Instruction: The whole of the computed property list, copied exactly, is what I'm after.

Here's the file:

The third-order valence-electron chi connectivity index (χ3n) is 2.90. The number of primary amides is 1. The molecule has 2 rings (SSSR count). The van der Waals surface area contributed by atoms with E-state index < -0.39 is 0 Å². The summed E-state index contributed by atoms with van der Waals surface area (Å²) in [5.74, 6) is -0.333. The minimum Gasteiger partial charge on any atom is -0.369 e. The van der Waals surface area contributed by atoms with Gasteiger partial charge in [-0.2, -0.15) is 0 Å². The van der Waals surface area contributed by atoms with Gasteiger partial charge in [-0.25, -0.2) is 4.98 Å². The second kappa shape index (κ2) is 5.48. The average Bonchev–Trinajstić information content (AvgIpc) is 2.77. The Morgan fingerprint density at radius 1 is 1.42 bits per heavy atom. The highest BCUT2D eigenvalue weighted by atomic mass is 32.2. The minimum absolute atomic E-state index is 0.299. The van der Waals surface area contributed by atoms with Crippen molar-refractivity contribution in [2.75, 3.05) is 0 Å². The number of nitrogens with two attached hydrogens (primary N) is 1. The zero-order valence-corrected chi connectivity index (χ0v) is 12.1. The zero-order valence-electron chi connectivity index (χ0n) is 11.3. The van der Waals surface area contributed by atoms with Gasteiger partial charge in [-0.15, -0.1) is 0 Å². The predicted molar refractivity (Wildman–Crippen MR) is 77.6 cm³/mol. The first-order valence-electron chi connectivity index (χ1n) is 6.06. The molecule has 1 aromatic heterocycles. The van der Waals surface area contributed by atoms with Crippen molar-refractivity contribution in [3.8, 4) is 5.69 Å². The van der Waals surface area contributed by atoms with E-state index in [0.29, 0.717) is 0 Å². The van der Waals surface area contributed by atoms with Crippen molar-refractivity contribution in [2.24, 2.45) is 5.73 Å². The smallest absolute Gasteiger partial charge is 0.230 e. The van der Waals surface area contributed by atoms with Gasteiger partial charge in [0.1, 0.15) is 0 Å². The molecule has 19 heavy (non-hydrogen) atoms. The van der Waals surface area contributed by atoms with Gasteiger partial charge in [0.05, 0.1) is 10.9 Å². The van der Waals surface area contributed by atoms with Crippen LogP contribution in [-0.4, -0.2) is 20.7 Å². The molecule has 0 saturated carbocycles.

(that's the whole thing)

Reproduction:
The third-order valence-electron chi connectivity index (χ3n) is 2.90. The number of primary amides is 1. The molecule has 2 rings (SSSR count). The van der Waals surface area contributed by atoms with E-state index < -0.39 is 0 Å². The summed E-state index contributed by atoms with van der Waals surface area (Å²) in [5.74, 6) is -0.333. The minimum Gasteiger partial charge on any atom is -0.369 e. The van der Waals surface area contributed by atoms with Gasteiger partial charge in [-0.2, -0.15) is 0 Å². The van der Waals surface area contributed by atoms with Gasteiger partial charge in [-0.25, -0.2) is 4.98 Å². The second kappa shape index (κ2) is 5.48. The average Bonchev–Trinajstić information content (AvgIpc) is 2.77. The Morgan fingerprint density at radius 1 is 1.42 bits per heavy atom. The highest BCUT2D eigenvalue weighted by atomic mass is 32.2. The minimum absolute atomic E-state index is 0.299. The van der Waals surface area contributed by atoms with Crippen molar-refractivity contribution in [2.75, 3.05) is 0 Å². The number of nitrogens with two attached hydrogens (primary N) is 1. The zero-order valence-corrected chi connectivity index (χ0v) is 12.1. The zero-order valence-electron chi connectivity index (χ0n) is 11.3. The van der Waals surface area contributed by atoms with Gasteiger partial charge in [-0.15, -0.1) is 0 Å². The predicted molar refractivity (Wildman–Crippen MR) is 77.6 cm³/mol. The first-order valence-electron chi connectivity index (χ1n) is 6.06. The molecule has 1 aromatic heterocycles. The van der Waals surface area contributed by atoms with Crippen molar-refractivity contribution in [3.8, 4) is 5.69 Å². The van der Waals surface area contributed by atoms with E-state index in [0.29, 0.717) is 0 Å². The van der Waals surface area contributed by atoms with Crippen molar-refractivity contribution in [2.24, 2.45) is 5.73 Å². The smallest absolute Gasteiger partial charge is 0.230 e. The van der Waals surface area contributed by atoms with Gasteiger partial charge in [0.1, 0.15) is 0 Å². The molecule has 19 heavy (non-hydrogen) atoms. The van der Waals surface area contributed by atoms with Gasteiger partial charge in [0.05, 0.1) is 10.9 Å². The van der Waals surface area contributed by atoms with Crippen LogP contribution in [-0.4, -0.2) is 20.7 Å². The molecule has 0 saturated carbocycles.